For those who feel its impossible, unsuitable, irresponsible, dangerous, costly, and stupid, I avoid like the plague.

My wife calls it an indulgence. I call it living under my rules.


any mobility device that allows an individual to get off the couch and head outdoors is a good idea.

Have you ever ridden one of those before? If you have go ahead and get one. If not, your wife has a point. Motorbikes have become more powerful, the roads more crowded added to that, the balance and skills of the rider may have deteriorated. 

Inexperienced riders and I am presuming you are a senior, are menaces on the road. My weapon of choice is my much loved Ducati. I was riding since aged 17.

All good, Ray, and thanks for your concern.

Same here. BSA C11 at 16 years. Never looked back. I rode on the back of my uncles bike when I was 8.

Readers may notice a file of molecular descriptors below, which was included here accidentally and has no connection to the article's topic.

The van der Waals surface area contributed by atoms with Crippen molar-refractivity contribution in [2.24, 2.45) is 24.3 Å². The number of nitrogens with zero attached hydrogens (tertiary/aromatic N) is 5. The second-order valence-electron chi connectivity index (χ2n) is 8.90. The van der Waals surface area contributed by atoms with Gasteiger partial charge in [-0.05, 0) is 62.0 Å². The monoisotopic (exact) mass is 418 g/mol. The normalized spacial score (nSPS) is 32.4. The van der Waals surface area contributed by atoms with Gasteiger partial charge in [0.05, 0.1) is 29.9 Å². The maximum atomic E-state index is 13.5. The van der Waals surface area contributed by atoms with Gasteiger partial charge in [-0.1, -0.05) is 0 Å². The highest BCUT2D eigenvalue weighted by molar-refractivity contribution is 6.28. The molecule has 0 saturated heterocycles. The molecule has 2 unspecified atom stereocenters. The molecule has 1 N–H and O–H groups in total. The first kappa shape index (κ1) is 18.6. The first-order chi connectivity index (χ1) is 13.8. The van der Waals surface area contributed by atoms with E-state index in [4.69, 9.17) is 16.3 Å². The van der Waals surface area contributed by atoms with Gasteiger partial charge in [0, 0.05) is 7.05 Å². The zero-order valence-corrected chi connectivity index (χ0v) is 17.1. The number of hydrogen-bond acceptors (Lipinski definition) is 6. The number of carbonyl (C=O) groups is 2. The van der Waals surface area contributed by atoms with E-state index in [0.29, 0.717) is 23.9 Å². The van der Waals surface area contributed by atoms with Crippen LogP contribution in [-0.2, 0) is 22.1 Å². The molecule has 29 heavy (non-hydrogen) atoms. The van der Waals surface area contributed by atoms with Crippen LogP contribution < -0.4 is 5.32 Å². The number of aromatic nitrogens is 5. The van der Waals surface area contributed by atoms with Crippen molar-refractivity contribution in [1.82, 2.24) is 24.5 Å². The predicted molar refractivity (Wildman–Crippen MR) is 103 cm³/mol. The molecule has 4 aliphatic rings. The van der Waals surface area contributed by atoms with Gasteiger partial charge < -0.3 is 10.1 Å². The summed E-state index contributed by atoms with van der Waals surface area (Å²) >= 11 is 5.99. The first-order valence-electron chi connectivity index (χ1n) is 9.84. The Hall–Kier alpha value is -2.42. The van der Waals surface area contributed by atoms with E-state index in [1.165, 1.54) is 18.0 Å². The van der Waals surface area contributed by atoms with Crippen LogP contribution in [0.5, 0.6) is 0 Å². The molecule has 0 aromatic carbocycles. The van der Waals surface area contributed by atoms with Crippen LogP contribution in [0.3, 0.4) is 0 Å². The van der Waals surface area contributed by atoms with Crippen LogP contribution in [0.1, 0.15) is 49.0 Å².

Progressed through Honda: CL 175, CL 350, CB 400, CB 750, CB 900.

ive has a break for a few years and returning to it as a reward to myself.

ive done the homework, got fit, did the advanced course again.

not going overboard either. Something light, manoeuvrable, and small engine. 380 cc.

i still have some work to do before I’m ready. 




Sounds like a good plan Tom. You can join the Darwin Chapter.

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Ray, like the look of those wheels!

Nah, you don't want to join a club, unless you drink a lot of beer and have a beer belly LOL

You appear to have it all worked out Tom, so go for it. My idle suggestion would be the Suzuki SV 650. Stylish, comfortable and easy to handle. Don't know your budget but I believe it's a bit more pricey than the KTM. Good luck!

What are you driving now after all these years? Are you still a bike addict? I am from San Antonio zip code and I am fond of bikes. I love speed and luckily did not have any major accidents. But with years, I moved to a car just for my safety. I cannot drive the bike slowly and that is my problem. With the car, everything is different and much safer.